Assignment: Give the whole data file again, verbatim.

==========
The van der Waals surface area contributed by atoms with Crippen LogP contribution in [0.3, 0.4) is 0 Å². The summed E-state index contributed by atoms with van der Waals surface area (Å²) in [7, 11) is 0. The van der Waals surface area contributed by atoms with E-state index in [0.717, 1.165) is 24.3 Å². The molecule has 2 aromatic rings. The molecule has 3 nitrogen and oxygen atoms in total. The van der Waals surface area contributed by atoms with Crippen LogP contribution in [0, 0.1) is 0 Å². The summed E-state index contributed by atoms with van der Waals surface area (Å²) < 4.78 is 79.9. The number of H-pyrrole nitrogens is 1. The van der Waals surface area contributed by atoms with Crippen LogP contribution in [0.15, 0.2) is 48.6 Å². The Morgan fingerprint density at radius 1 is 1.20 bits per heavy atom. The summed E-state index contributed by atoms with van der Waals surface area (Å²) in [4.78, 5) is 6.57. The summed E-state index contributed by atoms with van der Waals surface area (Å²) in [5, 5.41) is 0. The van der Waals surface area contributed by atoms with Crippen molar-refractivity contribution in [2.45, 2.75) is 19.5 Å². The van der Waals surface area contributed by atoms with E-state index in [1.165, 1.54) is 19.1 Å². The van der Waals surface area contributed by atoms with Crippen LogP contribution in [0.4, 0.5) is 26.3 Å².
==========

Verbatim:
The van der Waals surface area contributed by atoms with Crippen LogP contribution in [0.3, 0.4) is 0 Å². The summed E-state index contributed by atoms with van der Waals surface area (Å²) in [7, 11) is 0. The van der Waals surface area contributed by atoms with E-state index in [0.717, 1.165) is 24.3 Å². The molecule has 2 aromatic rings. The molecule has 3 nitrogen and oxygen atoms in total. The van der Waals surface area contributed by atoms with Crippen LogP contribution in [0, 0.1) is 0 Å². The summed E-state index contributed by atoms with van der Waals surface area (Å²) < 4.78 is 79.9. The number of H-pyrrole nitrogens is 1. The van der Waals surface area contributed by atoms with Crippen LogP contribution in [0.15, 0.2) is 48.6 Å². The Morgan fingerprint density at radius 1 is 1.20 bits per heavy atom. The summed E-state index contributed by atoms with van der Waals surface area (Å²) in [4.78, 5) is 6.57. The summed E-state index contributed by atoms with van der Waals surface area (Å²) in [5, 5.41) is 0. The van der Waals surface area contributed by atoms with Crippen molar-refractivity contribution in [2.45, 2.75) is 19.5 Å². The van der Waals surface area contributed by atoms with E-state index in [1.165, 1.54) is 19.1 Å². The van der Waals surface area contributed by atoms with Crippen LogP contribution in [0.4, 0.5) is 26.3 Å².